14. The apparatus of claim 1, the mounting device, the extension arm, or the mounting arm, or a combination thereof, are coated at least in part with a durable powder-coat finish.

15. A method of making an apparatus that facilitates organization of sports wear equipment, comprising: attaching a mounting bracket to a longitudinal extension arm, the mounting bracket secures the extension arm to a mounting surface, the extension arm extends outward from the mounting surface; attaching a mounting arm to the extension arm, the mounting arm extends outward from the extension arm a distance sufficient to support at least one sports head-ware device off of the extension arm.

16. The method of claim 15, comprising attaching at least one padding support to an end of the mounting arm to softly support one of the at least one sports head-ware device.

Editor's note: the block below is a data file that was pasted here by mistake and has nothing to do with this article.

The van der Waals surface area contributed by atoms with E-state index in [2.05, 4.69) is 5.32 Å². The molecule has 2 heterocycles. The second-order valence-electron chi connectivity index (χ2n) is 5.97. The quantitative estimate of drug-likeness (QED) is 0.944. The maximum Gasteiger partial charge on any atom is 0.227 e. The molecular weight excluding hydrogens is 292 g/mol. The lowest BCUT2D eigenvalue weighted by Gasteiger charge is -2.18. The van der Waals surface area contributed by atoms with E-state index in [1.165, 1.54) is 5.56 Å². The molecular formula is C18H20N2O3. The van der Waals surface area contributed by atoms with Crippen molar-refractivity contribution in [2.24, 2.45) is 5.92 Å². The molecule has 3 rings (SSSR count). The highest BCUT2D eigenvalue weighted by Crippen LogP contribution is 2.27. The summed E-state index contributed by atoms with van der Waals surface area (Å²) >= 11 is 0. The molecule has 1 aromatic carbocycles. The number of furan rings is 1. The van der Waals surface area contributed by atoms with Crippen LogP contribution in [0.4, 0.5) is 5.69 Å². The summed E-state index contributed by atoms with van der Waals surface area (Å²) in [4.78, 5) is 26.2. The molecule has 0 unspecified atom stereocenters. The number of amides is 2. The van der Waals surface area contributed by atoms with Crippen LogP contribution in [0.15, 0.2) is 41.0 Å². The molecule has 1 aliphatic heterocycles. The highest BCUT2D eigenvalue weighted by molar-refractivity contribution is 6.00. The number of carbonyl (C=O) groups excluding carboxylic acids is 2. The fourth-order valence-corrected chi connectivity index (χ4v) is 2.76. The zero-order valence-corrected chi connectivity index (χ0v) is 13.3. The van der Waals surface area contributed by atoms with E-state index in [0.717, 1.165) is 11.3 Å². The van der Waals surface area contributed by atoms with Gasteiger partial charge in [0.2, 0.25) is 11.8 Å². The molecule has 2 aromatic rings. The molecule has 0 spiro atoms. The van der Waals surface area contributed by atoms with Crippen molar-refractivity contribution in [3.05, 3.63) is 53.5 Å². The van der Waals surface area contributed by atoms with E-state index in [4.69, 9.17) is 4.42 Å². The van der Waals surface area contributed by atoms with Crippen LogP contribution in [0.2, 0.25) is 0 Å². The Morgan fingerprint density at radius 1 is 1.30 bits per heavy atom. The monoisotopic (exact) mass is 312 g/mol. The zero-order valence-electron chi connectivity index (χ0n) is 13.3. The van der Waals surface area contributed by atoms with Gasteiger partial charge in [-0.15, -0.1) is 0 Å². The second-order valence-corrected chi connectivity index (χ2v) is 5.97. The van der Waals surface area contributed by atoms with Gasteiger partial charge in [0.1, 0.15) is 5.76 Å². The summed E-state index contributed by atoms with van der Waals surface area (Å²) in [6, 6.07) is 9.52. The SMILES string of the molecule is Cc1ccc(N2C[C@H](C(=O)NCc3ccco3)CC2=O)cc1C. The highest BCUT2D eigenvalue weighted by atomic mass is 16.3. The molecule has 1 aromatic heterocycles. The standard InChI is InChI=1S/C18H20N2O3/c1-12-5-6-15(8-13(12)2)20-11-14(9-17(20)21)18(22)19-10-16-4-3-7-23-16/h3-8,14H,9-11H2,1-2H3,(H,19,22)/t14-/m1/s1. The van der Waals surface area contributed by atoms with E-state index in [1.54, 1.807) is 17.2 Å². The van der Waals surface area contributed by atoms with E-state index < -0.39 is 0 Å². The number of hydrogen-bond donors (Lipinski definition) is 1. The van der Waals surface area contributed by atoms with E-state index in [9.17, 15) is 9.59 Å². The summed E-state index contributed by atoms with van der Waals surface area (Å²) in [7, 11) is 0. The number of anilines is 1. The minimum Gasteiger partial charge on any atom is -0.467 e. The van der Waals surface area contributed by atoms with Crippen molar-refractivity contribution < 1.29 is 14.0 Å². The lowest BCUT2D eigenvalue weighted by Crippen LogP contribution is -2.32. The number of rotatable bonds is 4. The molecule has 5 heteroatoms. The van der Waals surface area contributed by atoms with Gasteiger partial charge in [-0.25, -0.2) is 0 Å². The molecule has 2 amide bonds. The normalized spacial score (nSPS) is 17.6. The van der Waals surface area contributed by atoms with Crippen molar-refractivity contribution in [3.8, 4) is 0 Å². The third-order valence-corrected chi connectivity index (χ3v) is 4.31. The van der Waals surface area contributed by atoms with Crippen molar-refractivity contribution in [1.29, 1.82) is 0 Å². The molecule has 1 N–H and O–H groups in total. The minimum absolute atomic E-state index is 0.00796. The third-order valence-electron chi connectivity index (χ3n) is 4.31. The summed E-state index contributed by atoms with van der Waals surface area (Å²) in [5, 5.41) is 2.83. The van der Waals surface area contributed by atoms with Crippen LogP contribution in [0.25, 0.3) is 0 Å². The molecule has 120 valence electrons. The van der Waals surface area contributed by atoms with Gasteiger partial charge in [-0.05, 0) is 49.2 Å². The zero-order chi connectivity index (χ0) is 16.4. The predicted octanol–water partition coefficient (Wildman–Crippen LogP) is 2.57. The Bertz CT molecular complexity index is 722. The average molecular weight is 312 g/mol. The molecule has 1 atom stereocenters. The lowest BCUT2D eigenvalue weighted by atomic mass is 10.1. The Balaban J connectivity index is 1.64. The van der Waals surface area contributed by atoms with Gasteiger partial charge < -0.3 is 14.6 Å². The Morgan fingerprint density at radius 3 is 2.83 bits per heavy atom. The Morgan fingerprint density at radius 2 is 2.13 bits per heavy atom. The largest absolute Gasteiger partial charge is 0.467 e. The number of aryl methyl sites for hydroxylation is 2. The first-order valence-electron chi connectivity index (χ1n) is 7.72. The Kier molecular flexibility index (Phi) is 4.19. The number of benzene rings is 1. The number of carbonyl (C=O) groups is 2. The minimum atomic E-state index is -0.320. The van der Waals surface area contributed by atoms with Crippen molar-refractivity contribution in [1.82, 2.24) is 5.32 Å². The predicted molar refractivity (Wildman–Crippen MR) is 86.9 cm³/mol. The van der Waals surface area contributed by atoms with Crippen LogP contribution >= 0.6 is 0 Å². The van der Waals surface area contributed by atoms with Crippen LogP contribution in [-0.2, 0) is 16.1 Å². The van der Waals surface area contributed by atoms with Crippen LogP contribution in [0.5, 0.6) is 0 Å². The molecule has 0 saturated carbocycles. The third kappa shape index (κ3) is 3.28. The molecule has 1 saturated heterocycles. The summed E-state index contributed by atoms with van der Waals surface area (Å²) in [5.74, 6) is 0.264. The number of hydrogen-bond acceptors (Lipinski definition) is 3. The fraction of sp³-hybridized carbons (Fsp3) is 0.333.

17. The method of claim 15, comprising forming a strapping loop at a point substantially near to an intersection of the mounting arm and the extension arm, the strapping loop enables a chin strap of the head-ware to secure the head-ware snugly to the mounting arm.

18. The method of claim 15, comprising forming a support loop that extends outward from a longitudinal dimension of the extension arm, the support loop secures one or more clothing hangars bearing one or more articles of sports equipment, or a sports glove, or both.

19. The method of claim 18, the support loop extends bilaterally outward from the longitudinal dimension of the extension arm, the support loop secures at least two clothing hangars that bear one or more articles of sports equipment, or a pair of gloves, or both.

20. The method of claim 15, comprising coating the mounting bracket, the extension arm, or the mounting arm, or a combination thereof, in a powder-coat finish.

Description:

BACKGROUND